One of the duties of a campaign manager is to spin--that is, not tell the truth. I remember that on Election Day 1992, Mary Matalin, a top aide for President George H.W. Bush's reelection campaign, went on television throughout the day and said that the campaign was going to win. But its internal polls showed Bush I was heading toward a loss to Bill Clinton.

On Friday, Rick Davis, John McCain's campaign manager, offered a similar whistling-past-the-graveyard stretcher. In a conference call with reporters, he talked up Sarah Palin, claiming she was an asset to the GOP ticket. It was a tough day for doing so. The New York Times had front-paged a poll showing that 59 percent of voters believe that Palin is not prepared to be vice president--up 9 points since the beginning of October. A third of the voters polled said that her selection would be a major factor in picking a president--and those voters favored Obama. Can you say, "drag on the ticket"?

Davis couldn't. He told reporters:

Governor Palin's crowds are huge. In fact, she was in a location last night, the same general vicinity of Senator Biden. He had about 800 people at his event, she had 20,000. So, all the talk that we see on television and the newspapers about what a drag Governor Palin is on our ticket can't be further from the truth. She's electrifying crowds all across the battleground states, and we really appreciate the hard work she's putting in.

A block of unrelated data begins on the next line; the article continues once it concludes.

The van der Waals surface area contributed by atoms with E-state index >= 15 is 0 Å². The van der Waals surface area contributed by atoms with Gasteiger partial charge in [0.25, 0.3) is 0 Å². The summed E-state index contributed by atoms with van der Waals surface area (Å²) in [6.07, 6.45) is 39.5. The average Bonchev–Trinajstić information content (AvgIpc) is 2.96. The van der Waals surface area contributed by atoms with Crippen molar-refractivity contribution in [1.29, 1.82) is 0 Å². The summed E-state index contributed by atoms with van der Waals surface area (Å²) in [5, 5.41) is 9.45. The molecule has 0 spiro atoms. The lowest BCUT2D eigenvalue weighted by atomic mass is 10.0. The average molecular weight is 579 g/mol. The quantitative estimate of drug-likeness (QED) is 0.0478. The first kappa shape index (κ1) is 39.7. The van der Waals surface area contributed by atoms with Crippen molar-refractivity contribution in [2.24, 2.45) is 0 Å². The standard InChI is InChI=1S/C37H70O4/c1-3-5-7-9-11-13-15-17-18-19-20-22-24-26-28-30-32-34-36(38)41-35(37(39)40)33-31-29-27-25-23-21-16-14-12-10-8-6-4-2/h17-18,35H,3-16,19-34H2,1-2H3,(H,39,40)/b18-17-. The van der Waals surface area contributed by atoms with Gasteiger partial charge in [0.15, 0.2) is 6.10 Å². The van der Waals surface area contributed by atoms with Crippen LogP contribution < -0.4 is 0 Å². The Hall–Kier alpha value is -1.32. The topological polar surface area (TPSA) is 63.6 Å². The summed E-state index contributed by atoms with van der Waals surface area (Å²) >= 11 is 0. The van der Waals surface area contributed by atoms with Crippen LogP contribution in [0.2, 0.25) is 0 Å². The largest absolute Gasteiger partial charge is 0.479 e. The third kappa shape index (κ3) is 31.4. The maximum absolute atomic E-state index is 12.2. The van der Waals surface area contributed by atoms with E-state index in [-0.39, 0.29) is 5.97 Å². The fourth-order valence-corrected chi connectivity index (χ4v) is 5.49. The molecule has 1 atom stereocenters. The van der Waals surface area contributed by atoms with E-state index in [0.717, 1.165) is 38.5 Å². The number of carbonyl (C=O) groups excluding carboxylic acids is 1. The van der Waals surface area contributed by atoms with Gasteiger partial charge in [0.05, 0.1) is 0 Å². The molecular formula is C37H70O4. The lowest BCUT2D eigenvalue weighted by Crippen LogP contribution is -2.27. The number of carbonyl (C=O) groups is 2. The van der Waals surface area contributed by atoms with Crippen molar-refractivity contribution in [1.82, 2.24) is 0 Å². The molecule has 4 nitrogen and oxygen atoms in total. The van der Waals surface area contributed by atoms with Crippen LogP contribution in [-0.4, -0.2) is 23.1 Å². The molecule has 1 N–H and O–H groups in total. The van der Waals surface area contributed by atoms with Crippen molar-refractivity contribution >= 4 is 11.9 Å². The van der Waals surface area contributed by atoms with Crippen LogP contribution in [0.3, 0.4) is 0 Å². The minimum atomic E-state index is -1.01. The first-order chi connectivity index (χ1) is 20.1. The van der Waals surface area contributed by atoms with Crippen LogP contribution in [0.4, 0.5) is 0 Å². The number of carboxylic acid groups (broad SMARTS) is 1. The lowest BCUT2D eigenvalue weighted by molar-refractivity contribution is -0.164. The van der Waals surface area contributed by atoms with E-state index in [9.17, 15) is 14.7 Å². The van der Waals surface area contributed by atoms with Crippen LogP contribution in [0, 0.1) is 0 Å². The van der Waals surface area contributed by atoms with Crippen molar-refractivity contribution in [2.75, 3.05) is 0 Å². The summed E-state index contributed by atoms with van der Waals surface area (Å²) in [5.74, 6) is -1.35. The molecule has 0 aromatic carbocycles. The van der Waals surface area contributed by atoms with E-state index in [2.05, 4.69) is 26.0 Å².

So Palin is helping McCain? Davis and the McCain crew seem to be alone among the politerati in believing this. No one should call the election before the votes are counted, but it does seem clear (assuming polls mean anything at all) that if McCain does manage to win it will be in spite of--not because of--Sarah Palin.

Ten Most Awesome Presidential Mudslinging Moves Ever

| Fri Oct. 31, 2008 2:45 PM EDT

Sure, this election's candidates have been called some names (lipsticked pig? terrorist? woman?). But however much we complain that this political campaign is sinking to a new low, it is, in fact, not even close to approaching old ones. The 2008 race's relatively unscurrilous insults would've had the 19th-century campaigners, and Karl Rove, calling even Ann Coulter—well, these days, it turns out you have to go into rehab if you use the word "pussy"…

Herewith, in the final ramp-up of negative ads, how far we have (or haven't) come in a couple hundred years of presidential contests:

Putting the Democrats' Impending Congressional Victory in Historical Context

| Fri Oct. 31, 2008 10:05 AM EDT